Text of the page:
DataSet RecordSet = new DataSet(); 
     ' NEED TO IMPORT THE System.Data NAMESPACE TO USE THE DataSet TYPE 
     ' NOW PULL THE RECORDS FROM THE DATABASE
string SQL = "Select * from Books";
SqlDataAdapter RecordSetAdpt = new SqlDataAdapter(SQL,ConnStr);
RecordSetAdpt.Fill(RecordSet);  ' EXTRACTED RECORDS ARE IN RecordSet
    

In order for us to use the various SQL Server methods above, we have to first import the System.Data.SqlClient namespace. The records extracted are available in the RecordSet variable. Each extracted record is in a row in the RecordSet. If we have a DataGrid defined in the presentation block, we can simply assign the DataSource of the DataGrid to this RecordSet:

DataGrid1.DataSource = RecordSet.Tables(0).DefaultView 

As we saw in the first part of this tutorial, there is no need to individually go through each row of the record set and format the information in each record as in classic ASP. In ASP.NET, the formatting of the data in each field is taken care in the DataGrid's attributes in the presentation block. Finally, note that since we are using the DataSet class to define the RecordSet, we need to import the System.Data namespace.

Thus, the complete code listing to display a table of books is:

<%@ Page Language="vb" Debug="True" Trace="True" %>
<%@ import Namespace="System.Data" %>
<%@ import Namespace="System.Data.SqlClient" %>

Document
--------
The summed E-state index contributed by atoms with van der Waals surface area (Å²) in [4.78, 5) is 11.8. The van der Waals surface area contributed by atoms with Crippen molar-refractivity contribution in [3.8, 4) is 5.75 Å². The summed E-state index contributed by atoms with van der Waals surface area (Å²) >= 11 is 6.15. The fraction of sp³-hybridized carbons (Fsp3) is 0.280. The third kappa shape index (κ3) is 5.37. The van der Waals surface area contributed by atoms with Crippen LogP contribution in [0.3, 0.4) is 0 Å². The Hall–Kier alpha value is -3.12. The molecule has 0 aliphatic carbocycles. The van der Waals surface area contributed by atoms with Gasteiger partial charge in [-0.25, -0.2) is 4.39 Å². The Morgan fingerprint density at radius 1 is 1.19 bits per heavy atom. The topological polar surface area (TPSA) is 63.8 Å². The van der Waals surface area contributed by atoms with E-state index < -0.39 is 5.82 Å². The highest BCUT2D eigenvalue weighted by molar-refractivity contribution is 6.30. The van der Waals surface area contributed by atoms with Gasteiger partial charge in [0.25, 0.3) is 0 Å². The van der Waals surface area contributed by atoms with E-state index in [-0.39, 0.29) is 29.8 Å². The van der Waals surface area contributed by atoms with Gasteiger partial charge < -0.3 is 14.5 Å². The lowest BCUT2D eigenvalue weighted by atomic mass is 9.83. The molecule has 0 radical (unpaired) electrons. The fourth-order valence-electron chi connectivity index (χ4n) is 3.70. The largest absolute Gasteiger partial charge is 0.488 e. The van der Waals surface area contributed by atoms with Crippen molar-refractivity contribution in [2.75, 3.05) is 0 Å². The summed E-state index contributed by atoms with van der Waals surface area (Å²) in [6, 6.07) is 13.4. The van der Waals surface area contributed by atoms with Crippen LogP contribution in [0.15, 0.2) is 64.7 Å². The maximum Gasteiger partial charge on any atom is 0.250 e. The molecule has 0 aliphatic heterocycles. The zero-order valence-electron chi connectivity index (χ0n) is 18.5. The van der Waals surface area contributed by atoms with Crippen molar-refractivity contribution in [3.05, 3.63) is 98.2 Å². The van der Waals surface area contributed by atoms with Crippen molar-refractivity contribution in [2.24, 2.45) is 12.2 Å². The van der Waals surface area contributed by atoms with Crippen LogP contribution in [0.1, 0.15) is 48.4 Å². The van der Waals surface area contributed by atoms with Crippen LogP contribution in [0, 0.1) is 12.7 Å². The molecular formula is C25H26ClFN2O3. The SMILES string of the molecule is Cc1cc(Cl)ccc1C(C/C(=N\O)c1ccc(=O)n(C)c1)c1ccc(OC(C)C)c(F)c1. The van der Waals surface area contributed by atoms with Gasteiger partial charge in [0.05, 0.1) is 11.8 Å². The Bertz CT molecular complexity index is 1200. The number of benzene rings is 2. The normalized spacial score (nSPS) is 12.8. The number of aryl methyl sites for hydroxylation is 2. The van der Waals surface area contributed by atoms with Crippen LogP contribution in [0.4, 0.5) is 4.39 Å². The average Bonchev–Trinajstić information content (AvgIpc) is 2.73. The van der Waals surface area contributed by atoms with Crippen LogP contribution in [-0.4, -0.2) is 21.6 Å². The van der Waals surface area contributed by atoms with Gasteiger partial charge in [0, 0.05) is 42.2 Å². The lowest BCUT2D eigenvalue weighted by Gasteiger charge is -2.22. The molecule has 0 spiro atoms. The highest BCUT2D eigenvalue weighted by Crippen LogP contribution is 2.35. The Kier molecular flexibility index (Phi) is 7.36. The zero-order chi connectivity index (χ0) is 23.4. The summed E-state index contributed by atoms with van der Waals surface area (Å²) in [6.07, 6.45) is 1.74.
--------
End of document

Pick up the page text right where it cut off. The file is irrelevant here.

<script runat="server">
  'System.Web.UI.Controls namespace for the DataGrid control
  'System.Data namespace for the Dataset class
  'System.Data.SqlClient namespace for SQL server classes
  Sub Page_Load()
 
  'Set up the SQL Server database connection
  Dim ConnStr As String = "server='(local)'; trusted_connection=true; database='Demo'"
  Dim RecordSet As DataSet
  RecordSet = new DataSet()
  'Now, pull the records from the database
  Dim SQL As String = "Select * from Books"
  Dim RecordSetAdpt As new SqlDataAdapter(SQL, ConnStr)
  RecordSetAdpt.Fill(RecordSet)
  
  
  'Set the data grid's source of data to this recordset
  DataGrid1.DataSource = RecordSet.Tables(0).DefaultView
  'Finally, bind this data to the control
  DataGrid1.DataBind()
  
End Sub ' end of Page_Load
</script>

  <html>
    <head>
    </head>
    <body>
       <form runat="server">
         <p>
            <asp:DataGrid id="DataGrid1" runat="server"></asp:DataGrid>
         </p>
       </form>
    </body>
  </html>

Other presentation tags

Obviously, not all content on a web page will fit neatly into tables. ASP.NET provides the ability to display all kinds of rich content on a page through assorted presentation tags. The basic concept, however, is similar to the way we associated records from a database table to the DataGrid tag. In fact, the concept is not unlike DHTML, except that whereas DHTML takes place on the client side, dynamically associating content with ASP.NET presentation tags is entirely on the server side.